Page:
Madrid was an early election, called halfway through a four-year term by premier Isabel Díaz Ayuso, of the centre-right People’s Party. She had been governing in coalition with the centrists and with the support of the far right, but being concerned that the centrists were about to switch sides and oust her in conjunction with the centre-left, she decided to get in first.*
The move was a complete success (see official results here). The People’s Party doubled its vote, leaping to 44.7% and 65 of the 136 seats in the regional assembly (up 35). The centrists, Citizens, on the other hand, were wiped out, falling from 19.5% to 3.6% and losing all of their 26 seats. The centre-left Socialists also did badly, dropping to 16.8% (down 10.5%) and 24 seats (down 13) – their worst result ever, and in fact the first time they’ve ever fallen below 25%.
There wasn’t much movement elsewhere. More Madrid, somewhat to the left of the Socialists, picked up 2.8%, putting it just ahead of the Socialists with 17.0% and also 24 seats (up four). The far-right Vox was up just 0.2%, gaining a seat and finishing with 9.1% and 13 seats. The far-left Podemos also gained slightly, up 1.6% and three seats to 7.2% and ten seats: not a great return for its leader, Pablo Iglesias, on his decision to switch from federal to regional politics in the hope of becoming premier.
Four seats short of an absolute majority, the centre-right will still need Vox’s support in order to govern, and Ayuso has made it clear she has no qualms about that, although a formal coalition will still be taboo.
On one reading, it’s a depressing story of the rise of extremism: the centre has collapsed, the centre-right has been rewarded for its dalliance with the far right (and perhaps for soft-pedalling its response to Covid-19), and even the movement on the left is away from the middle.
There’s an alternative way to look at it, however, in which Citzens has been punished not for being in the centre, but for having betrayed its liberal roots. Its aggressive opposition to self-determination in Catalonia won it a new cohort of right-wing supporters, driving it to co-operate with the far right after the 2018 regional elections in Andalusia, and then to decline talks with the Socialists to form government nationally after the first election of the following year.
As Guy Hedgecoe at Politico puts it, Citizens’ then-leader Albert Rivera “cast himself as a new leader of the right, targeting [Socialist prime minister Pedro] Sánchez as the enemy.” In doing so, he seems to have thrown away the qualities that made the party attractive in the first place, leaving his successors to try to pick up the pieces.
Scotland‘s regional election is in some ways less complicated. The pro-independence Scottish National Party (SNP) has been in government since 2007, although it has held a majority in its own right for only one of its three terms, from 2011 to 2016. In 2016 it won 41.7% of the vote and 63 of the 129 seats and remained in office at the sufferance of the other parties – especially the Greens, with 6.6% and six seats.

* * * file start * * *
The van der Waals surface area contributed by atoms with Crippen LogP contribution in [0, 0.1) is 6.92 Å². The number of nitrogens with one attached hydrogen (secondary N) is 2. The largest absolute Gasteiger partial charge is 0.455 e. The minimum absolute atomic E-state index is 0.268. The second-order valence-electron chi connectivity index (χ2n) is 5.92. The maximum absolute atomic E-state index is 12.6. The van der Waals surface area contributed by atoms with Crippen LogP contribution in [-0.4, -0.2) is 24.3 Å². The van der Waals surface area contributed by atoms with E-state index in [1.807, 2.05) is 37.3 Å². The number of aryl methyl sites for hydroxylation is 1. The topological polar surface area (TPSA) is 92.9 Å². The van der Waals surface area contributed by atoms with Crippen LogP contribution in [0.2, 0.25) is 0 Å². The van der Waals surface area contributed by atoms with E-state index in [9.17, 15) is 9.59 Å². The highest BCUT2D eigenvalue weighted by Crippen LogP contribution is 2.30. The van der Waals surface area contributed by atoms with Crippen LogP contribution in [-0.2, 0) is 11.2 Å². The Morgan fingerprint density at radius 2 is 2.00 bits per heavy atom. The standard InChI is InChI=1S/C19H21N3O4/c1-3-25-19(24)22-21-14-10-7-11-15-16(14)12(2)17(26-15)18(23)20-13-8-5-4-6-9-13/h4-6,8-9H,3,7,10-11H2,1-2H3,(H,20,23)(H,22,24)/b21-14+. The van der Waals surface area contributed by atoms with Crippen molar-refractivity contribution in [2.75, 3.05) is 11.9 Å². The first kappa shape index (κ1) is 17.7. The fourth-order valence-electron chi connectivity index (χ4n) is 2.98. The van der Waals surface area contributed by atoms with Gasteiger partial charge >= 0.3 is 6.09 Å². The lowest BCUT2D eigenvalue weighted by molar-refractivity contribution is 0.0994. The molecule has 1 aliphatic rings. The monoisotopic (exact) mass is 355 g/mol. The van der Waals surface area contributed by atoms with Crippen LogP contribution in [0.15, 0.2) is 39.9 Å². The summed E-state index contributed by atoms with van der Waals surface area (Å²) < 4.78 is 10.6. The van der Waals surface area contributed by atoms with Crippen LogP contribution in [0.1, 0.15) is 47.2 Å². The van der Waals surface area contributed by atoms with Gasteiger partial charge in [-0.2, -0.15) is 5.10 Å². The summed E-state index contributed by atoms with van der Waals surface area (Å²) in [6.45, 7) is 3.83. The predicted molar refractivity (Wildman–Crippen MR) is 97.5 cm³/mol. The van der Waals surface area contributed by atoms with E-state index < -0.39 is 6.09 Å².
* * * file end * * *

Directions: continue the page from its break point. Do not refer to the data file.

The Greens are generally pro-independence, but the other three parties that won seats last time are all anti-independence. The Conservatives won 22.9% of the vote and 31 seats, Labour had 19.1% and 24 seats, and the Liberal Democrats ran a poor fifth with 5.2% and five seats.
Less than two months after that parliament was elected, British politics was upended by the victory of the “Leave” vote in the Brexit referendum. That put independence for Scotland (which had voted strongly for “Remain”) back on the agenda, and the SNP has promised a new referendum on the question if it is re-elected, although the government at Westminster is decidedly cool on the idea.
Opinion polls showed a big jump in SNP support at the beginning of last year, after Brexit finally happened, but since then its trajectory has been mostly downwards, and quite steeply so in the last few weeks. It is now sitting in the high 30s, a little below the 2016 level. Some of that decline, however, has been to the benefit of a new pro-independence party, Alba, led by former SNP leader Alex Salmond.
Salmond left the SNP in controversial circumstances in 2018 and the new party is basically a vehicle for his vendetta against current leader and first minister Nicola Sturgeon. It is only polling a few percentage points, but if it manages to snare some seats then it will make the new parliament considerably more interesting.
The other parties are not showing much change in the polls from where they were in 2016. The three anti-independence parties in aggregate are polling in the mid-40s; it seems unlikely that they will win a majority between them, and in view of their ideological breadth and historical antagonisms it’s hard to imagine them co-operating in government even if they did.
The Greens look to improve a little on their 2016 performance, and [if] the SNP’s decline is not too steep then the two in combination may again have a majority. If so, Sturgeon will treat that as a mandate for another attempt at independence, and the consequent conflict with prime minister Boris Johnson.
Wales is also electing its regional parliament, or Senate, where the Labour government is expected to be returned, and there are local elections across much of England. Pundits love to try to read some meaning into these, but with Johnson’s government less than 18 months into a five-year term their national significance is even less than usual.
* Interestingly enough, the early election does not reset the clock: an election still has to be held in 2023, so the new regional parliament will only get a two-year term.